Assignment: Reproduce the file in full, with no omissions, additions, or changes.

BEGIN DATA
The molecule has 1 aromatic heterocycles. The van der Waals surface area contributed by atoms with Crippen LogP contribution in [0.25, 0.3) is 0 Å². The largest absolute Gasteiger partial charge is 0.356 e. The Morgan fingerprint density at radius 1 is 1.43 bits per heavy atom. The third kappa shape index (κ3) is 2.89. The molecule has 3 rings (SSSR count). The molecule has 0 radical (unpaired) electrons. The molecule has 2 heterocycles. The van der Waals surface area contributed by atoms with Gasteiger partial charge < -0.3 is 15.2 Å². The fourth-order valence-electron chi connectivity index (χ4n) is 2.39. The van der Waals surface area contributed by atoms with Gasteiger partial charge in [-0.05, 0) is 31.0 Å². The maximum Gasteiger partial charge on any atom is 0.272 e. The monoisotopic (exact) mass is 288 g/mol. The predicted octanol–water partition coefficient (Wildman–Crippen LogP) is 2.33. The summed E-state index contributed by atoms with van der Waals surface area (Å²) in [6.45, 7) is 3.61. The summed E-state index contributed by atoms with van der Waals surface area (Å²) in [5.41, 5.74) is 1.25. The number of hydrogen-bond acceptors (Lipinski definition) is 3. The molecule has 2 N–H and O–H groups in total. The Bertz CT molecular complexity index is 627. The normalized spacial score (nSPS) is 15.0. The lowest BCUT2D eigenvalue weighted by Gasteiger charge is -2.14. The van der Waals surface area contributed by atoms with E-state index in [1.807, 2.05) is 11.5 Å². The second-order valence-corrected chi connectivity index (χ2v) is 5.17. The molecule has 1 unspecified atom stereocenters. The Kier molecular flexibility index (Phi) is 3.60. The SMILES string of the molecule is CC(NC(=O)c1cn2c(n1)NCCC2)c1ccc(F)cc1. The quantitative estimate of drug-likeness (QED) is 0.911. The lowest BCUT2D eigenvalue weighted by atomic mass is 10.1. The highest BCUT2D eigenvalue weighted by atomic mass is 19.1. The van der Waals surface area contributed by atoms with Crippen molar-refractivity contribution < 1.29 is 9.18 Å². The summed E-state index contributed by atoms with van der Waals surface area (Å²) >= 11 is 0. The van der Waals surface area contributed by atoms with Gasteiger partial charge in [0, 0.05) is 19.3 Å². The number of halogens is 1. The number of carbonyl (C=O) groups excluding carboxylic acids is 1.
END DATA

The molecule has 1 aromatic heterocycles. The van der Waals surface area contributed by atoms with Crippen LogP contribution in [0.25, 0.3) is 0 Å². The largest absolute Gasteiger partial charge is 0.356 e. The Morgan fingerprint density at radius 1 is 1.43 bits per heavy atom. The third kappa shape index (κ3) is 2.89. The molecule has 3 rings (SSSR count). The molecule has 0 radical (unpaired) electrons. The molecule has 2 heterocycles. The van der Waals surface area contributed by atoms with Gasteiger partial charge < -0.3 is 15.2 Å². The fourth-order valence-electron chi connectivity index (χ4n) is 2.39. The van der Waals surface area contributed by atoms with Gasteiger partial charge in [-0.05, 0) is 31.0 Å². The maximum Gasteiger partial charge on any atom is 0.272 e. The monoisotopic (exact) mass is 288 g/mol. The predicted octanol–water partition coefficient (Wildman–Crippen LogP) is 2.33. The summed E-state index contributed by atoms with van der Waals surface area (Å²) in [6.45, 7) is 3.61. The summed E-state index contributed by atoms with van der Waals surface area (Å²) in [5.41, 5.74) is 1.25. The number of hydrogen-bond acceptors (Lipinski definition) is 3. The molecule has 2 N–H and O–H groups in total. The Bertz CT molecular complexity index is 627. The normalized spacial score (nSPS) is 15.0. The lowest BCUT2D eigenvalue weighted by Gasteiger charge is -2.14. The van der Waals surface area contributed by atoms with E-state index in [1.807, 2.05) is 11.5 Å². The second-order valence-corrected chi connectivity index (χ2v) is 5.17. The molecule has 1 unspecified atom stereocenters. The Kier molecular flexibility index (Phi) is 3.60. The SMILES string of the molecule is CC(NC(=O)c1cn2c(n1)NCCC2)c1ccc(F)cc1. The quantitative estimate of drug-likeness (QED) is 0.911. The lowest BCUT2D eigenvalue weighted by atomic mass is 10.1. The highest BCUT2D eigenvalue weighted by atomic mass is 19.1. The van der Waals surface area contributed by atoms with Crippen molar-refractivity contribution < 1.29 is 9.18 Å². The summed E-state index contributed by atoms with van der Waals surface area (Å²) >= 11 is 0. The van der Waals surface area contributed by atoms with Gasteiger partial charge in [0, 0.05) is 19.3 Å². The number of halogens is 1. The number of carbonyl (C=O) groups excluding carboxylic acids is 1.